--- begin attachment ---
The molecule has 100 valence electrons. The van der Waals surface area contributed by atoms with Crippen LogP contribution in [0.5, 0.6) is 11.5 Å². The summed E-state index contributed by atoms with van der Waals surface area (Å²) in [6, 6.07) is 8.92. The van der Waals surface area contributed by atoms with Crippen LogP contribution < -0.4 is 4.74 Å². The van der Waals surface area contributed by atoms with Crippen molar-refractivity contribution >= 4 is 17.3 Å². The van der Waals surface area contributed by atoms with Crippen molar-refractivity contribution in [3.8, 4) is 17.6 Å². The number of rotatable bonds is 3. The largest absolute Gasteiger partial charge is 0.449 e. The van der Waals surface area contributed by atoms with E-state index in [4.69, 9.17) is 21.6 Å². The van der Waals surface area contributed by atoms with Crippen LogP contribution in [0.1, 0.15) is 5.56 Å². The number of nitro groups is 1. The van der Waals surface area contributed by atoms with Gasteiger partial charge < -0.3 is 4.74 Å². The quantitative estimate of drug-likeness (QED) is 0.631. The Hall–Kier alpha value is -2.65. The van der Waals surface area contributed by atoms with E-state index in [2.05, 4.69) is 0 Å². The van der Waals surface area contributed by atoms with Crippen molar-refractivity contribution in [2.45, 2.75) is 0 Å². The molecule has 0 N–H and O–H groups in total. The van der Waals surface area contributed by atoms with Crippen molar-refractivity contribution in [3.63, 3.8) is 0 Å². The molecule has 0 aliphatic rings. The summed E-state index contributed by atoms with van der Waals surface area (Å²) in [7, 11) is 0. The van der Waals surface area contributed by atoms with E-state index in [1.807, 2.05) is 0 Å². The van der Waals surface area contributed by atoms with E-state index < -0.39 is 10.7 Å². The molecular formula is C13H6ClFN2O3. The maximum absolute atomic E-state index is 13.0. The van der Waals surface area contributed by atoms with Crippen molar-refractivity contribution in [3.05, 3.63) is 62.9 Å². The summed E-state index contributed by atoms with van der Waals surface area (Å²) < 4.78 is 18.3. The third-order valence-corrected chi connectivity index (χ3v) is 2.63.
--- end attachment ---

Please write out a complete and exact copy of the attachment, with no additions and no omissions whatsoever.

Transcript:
The molecule has 100 valence electrons. The van der Waals surface area contributed by atoms with Crippen LogP contribution in [0.5, 0.6) is 11.5 Å². The summed E-state index contributed by atoms with van der Waals surface area (Å²) in [6, 6.07) is 8.92. The van der Waals surface area contributed by atoms with Crippen LogP contribution < -0.4 is 4.74 Å². The van der Waals surface area contributed by atoms with Crippen molar-refractivity contribution >= 4 is 17.3 Å². The van der Waals surface area contributed by atoms with Crippen molar-refractivity contribution in [3.8, 4) is 17.6 Å². The number of rotatable bonds is 3. The largest absolute Gasteiger partial charge is 0.449 e. The van der Waals surface area contributed by atoms with E-state index in [4.69, 9.17) is 21.6 Å². The van der Waals surface area contributed by atoms with Crippen LogP contribution in [0.1, 0.15) is 5.56 Å². The number of nitro groups is 1. The van der Waals surface area contributed by atoms with Gasteiger partial charge < -0.3 is 4.74 Å². The quantitative estimate of drug-likeness (QED) is 0.631. The Hall–Kier alpha value is -2.65. The van der Waals surface area contributed by atoms with E-state index in [2.05, 4.69) is 0 Å². The van der Waals surface area contributed by atoms with Crippen molar-refractivity contribution in [2.45, 2.75) is 0 Å². The molecule has 0 N–H and O–H groups in total. The van der Waals surface area contributed by atoms with Crippen molar-refractivity contribution in [3.63, 3.8) is 0 Å². The molecule has 0 aliphatic rings. The summed E-state index contributed by atoms with van der Waals surface area (Å²) in [7, 11) is 0. The van der Waals surface area contributed by atoms with E-state index in [1.807, 2.05) is 0 Å². The van der Waals surface area contributed by atoms with E-state index < -0.39 is 10.7 Å². The molecular formula is C13H6ClFN2O3. The maximum absolute atomic E-state index is 13.0. The van der Waals surface area contributed by atoms with Crippen molar-refractivity contribution in [3.05, 3.63) is 62.9 Å². The summed E-state index contributed by atoms with van der Waals surface area (Å²) < 4.78 is 18.3. The third-order valence-corrected chi connectivity index (χ3v) is 2.63.